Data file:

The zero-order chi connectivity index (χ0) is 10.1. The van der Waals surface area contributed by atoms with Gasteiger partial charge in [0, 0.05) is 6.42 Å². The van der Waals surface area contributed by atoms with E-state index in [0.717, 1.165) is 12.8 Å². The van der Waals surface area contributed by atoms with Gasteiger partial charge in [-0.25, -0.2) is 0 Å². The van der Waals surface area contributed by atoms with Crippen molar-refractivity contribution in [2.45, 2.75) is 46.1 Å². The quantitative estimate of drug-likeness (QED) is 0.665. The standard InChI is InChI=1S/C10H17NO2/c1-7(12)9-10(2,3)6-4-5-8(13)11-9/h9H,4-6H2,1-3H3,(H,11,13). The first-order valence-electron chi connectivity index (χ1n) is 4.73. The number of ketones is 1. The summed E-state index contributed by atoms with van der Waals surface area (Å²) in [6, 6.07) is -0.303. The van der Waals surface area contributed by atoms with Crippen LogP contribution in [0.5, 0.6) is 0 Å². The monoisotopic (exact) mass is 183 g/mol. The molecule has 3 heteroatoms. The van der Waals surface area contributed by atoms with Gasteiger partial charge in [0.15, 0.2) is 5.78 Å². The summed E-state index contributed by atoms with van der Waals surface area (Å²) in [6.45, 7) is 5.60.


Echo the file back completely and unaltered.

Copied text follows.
The zero-order chi connectivity index (χ0) is 10.1. The van der Waals surface area contributed by atoms with Gasteiger partial charge in [0, 0.05) is 6.42 Å². The van der Waals surface area contributed by atoms with E-state index in [0.717, 1.165) is 12.8 Å². The van der Waals surface area contributed by atoms with Gasteiger partial charge in [-0.25, -0.2) is 0 Å². The van der Waals surface area contributed by atoms with Crippen molar-refractivity contribution in [2.45, 2.75) is 46.1 Å². The quantitative estimate of drug-likeness (QED) is 0.665. The standard InChI is InChI=1S/C10H17NO2/c1-7(12)9-10(2,3)6-4-5-8(13)11-9/h9H,4-6H2,1-3H3,(H,11,13). The first-order valence-electron chi connectivity index (χ1n) is 4.73. The number of ketones is 1. The summed E-state index contributed by atoms with van der Waals surface area (Å²) in [6, 6.07) is -0.303. The van der Waals surface area contributed by atoms with Crippen LogP contribution in [0.5, 0.6) is 0 Å². The monoisotopic (exact) mass is 183 g/mol. The molecule has 3 heteroatoms. The van der Waals surface area contributed by atoms with Gasteiger partial charge in [0.15, 0.2) is 5.78 Å². The summed E-state index contributed by atoms with van der Waals surface area (Å²) in [6.45, 7) is 5.60.